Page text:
Can Blockchain shared ledger technology knit together the roles of investigators and prosecutors while maintaining the separation of responsibilities?

Present time, multiple-agency investigations are the norm in significant government investigations. There is nothing inherently wrong with different agencies using their own procedures to document their work, and this should not be changed. In the United States, we have never had, nor should we have, only one police force to serve the public. Also, to ensure a proper balance of duties, the investigative agencies report the result of the investigations and prosecuting authorities make decisions about persons charged or not charged with crimes. However, investigators need the input of prosecutors as the case unfolds, and prosecutors need the input of investigators for charging and trial considerations. All are responsible for the proper collection and disclosure of evidence to defendants and their attorneys.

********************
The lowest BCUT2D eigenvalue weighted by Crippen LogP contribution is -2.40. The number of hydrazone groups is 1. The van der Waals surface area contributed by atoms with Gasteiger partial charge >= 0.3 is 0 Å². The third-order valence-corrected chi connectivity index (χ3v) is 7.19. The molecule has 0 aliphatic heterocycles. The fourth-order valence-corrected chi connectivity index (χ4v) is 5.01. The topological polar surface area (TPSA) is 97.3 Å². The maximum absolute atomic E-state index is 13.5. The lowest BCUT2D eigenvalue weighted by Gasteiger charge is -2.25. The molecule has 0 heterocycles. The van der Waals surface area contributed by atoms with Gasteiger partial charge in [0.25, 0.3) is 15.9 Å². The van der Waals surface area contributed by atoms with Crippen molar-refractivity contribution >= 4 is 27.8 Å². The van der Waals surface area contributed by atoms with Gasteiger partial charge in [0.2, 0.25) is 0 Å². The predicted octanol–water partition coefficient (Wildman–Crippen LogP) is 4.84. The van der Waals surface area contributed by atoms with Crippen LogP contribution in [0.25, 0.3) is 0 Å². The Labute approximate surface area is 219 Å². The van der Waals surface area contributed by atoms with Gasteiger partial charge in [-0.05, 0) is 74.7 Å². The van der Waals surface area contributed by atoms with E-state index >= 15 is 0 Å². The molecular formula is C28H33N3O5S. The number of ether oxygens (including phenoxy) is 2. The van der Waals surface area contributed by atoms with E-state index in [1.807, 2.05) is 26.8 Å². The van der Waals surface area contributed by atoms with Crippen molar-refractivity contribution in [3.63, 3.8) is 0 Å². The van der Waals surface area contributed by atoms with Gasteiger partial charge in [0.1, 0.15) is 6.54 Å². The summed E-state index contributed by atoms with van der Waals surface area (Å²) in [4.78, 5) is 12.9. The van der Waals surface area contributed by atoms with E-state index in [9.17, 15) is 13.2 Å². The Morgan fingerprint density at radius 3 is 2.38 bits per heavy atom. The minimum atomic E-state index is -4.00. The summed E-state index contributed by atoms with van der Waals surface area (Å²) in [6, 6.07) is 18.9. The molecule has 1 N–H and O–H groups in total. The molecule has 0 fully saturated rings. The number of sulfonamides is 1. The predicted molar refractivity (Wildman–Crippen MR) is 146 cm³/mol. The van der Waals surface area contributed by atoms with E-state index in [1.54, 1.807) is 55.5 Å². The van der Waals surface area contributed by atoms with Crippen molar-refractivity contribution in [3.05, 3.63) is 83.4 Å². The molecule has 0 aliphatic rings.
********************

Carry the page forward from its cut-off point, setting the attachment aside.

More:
During multiple agency investigations, we see that the investigative results can be siloed inside each agency until communication procedures are developed with the other participants in the investigation. Eventually, the job of gathering and forwarding information to prosecuting authorities gets done, but is there a better way?

Enter Blockchain technology and the permissioned shared ledger system. We know that the Blockchain system with Bitcoin and other cryptocurrencies is designed for participants who do not know or have to trust each other. In this un-permissioned system, anyone can be a participant and anyone can view the Blockchain ledger. This model would not work for multi-jurisdictional responses to events as described above.